ONLY female magistrates will record statements of female and child victims of rape and sexual harassment, as a circular issued by the Supreme Court reads, in the interest of fair investigation and justice. But a number of female suspects in various cases alleged that they were not interrogated by female officials while being in custody but, instead, by their male colleagues in the law enforcement agencies and that they were also badly treated during interrogation. The issue of the interrogation of women by male officials came up after a male police official interrogated a victim of sexual harassment, madrassah student Nusrat Jahan Rafi, in Feni. The official also recorded a video of the interrogation and later circulated it. On April 15, a Supreme Court lawyer filed a case against the official under the Digital Security Act for circulating the video on the social media. The Police Bureau of Investigation found that the official forcibly videoed Nusrat’s statement at his office on March 27, shared it with journalists on April 8 and posted it online for creating social unrest.
What should be viewed as an act of impertinence is that the official recorded the statement of the madrassah student asking her objectionable questions when she was filing her compliant. Reportedly, the Chattogram unit publicity secretary of Jatiyatabadi Mahila Dal who said that after being arrested by the Rapid Action Battalion on January 21, she was kept waiting until their female colleagues came but was eventually interrogated by male officials keeping their female colleagues apart. On August 4, 2018, the battalion arrested an actress and model at Uttara in Dhaka under the Information and Communication Technology Act on charge of spreading rumours during a road safety campaign. She was taken in custody by the cyber unit of the Dhaka Metropolitan Police and she was interrogated by male officials. The assistant secretary general, a female, of the immediate-past central committee of Jatiyatabadi Chhatra Dal, who was arrested on November 15, 2018, said that she had been interrogated by male officials when she had been remanded in custody of the Detective Branch for five days. The disparaging fact is that not only the investigators in public cases but also the police fail to engage female officials to receive complaints from, or to deal with, their female colleagues within the service.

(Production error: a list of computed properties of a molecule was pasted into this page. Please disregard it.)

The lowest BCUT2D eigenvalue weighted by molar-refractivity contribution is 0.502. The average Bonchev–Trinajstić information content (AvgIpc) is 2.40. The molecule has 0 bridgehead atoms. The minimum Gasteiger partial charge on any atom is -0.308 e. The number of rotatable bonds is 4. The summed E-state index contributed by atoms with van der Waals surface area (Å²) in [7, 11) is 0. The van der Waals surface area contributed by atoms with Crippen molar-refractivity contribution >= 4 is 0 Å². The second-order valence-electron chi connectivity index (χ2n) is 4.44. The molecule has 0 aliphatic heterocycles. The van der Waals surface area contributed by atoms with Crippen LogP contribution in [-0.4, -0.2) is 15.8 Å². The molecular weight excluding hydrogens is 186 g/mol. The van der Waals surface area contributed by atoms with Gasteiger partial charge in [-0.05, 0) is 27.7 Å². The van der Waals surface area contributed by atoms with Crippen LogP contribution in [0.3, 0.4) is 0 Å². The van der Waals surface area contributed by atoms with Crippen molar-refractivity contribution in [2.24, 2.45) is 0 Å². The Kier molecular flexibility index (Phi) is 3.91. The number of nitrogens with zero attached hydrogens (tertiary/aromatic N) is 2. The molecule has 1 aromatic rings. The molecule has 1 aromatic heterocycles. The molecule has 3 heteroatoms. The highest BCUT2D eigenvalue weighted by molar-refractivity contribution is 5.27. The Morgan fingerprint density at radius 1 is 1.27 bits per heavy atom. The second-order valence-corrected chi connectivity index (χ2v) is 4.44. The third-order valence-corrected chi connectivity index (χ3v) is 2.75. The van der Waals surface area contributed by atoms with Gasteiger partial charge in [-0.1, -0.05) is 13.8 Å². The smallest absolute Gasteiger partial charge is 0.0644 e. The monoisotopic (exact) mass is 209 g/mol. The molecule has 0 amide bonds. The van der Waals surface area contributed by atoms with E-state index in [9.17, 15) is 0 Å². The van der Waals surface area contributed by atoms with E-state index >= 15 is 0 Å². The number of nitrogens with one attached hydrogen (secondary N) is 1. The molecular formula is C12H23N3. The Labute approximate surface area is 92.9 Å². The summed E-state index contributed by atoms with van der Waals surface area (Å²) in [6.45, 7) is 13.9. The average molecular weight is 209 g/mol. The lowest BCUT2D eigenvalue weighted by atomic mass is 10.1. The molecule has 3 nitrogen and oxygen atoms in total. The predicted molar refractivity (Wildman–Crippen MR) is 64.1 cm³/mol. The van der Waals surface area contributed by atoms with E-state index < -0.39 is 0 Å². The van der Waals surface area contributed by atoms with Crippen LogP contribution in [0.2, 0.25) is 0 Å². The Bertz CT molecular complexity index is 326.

It is imperative for the government to increase the percentage of the female members in the law enforcement agencies and engage them in the interrogation process so that female suspects or complainants of rape and sexual harassment are not subjected to unnecessary harassment, to comply with the court directive.